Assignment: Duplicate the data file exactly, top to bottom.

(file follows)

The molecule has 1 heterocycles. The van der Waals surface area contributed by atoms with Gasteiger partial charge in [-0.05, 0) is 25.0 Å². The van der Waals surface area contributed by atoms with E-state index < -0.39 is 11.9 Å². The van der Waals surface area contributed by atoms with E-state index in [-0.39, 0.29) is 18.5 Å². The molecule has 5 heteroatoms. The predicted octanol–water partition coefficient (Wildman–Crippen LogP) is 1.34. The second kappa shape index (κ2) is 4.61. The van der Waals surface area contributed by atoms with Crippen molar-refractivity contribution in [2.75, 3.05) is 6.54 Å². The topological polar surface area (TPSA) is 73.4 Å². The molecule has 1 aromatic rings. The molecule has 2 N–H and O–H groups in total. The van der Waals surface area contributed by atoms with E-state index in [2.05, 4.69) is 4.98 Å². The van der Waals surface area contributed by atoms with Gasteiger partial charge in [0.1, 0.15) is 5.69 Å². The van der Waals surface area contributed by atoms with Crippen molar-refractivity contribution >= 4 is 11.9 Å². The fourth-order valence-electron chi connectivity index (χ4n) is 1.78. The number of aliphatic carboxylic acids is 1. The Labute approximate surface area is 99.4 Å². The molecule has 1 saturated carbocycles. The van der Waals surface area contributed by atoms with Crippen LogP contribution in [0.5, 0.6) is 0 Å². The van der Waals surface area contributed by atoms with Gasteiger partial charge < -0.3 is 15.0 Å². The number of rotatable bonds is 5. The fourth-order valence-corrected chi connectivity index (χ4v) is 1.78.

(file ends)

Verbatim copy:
The molecule has 1 heterocycles. The van der Waals surface area contributed by atoms with Gasteiger partial charge in [-0.05, 0) is 25.0 Å². The van der Waals surface area contributed by atoms with E-state index < -0.39 is 11.9 Å². The van der Waals surface area contributed by atoms with E-state index in [-0.39, 0.29) is 18.5 Å². The molecule has 5 heteroatoms. The predicted octanol–water partition coefficient (Wildman–Crippen LogP) is 1.34. The second kappa shape index (κ2) is 4.61. The van der Waals surface area contributed by atoms with Crippen molar-refractivity contribution in [2.75, 3.05) is 6.54 Å². The topological polar surface area (TPSA) is 73.4 Å². The molecule has 1 aromatic rings. The molecule has 2 N–H and O–H groups in total. The van der Waals surface area contributed by atoms with E-state index in [2.05, 4.69) is 4.98 Å². The van der Waals surface area contributed by atoms with Gasteiger partial charge in [0.1, 0.15) is 5.69 Å². The van der Waals surface area contributed by atoms with Crippen molar-refractivity contribution >= 4 is 11.9 Å². The fourth-order valence-electron chi connectivity index (χ4n) is 1.78. The number of aliphatic carboxylic acids is 1. The Labute approximate surface area is 99.4 Å². The molecule has 1 saturated carbocycles. The van der Waals surface area contributed by atoms with Crippen LogP contribution in [0.5, 0.6) is 0 Å². The van der Waals surface area contributed by atoms with Gasteiger partial charge < -0.3 is 15.0 Å². The number of rotatable bonds is 5. The fourth-order valence-corrected chi connectivity index (χ4v) is 1.78.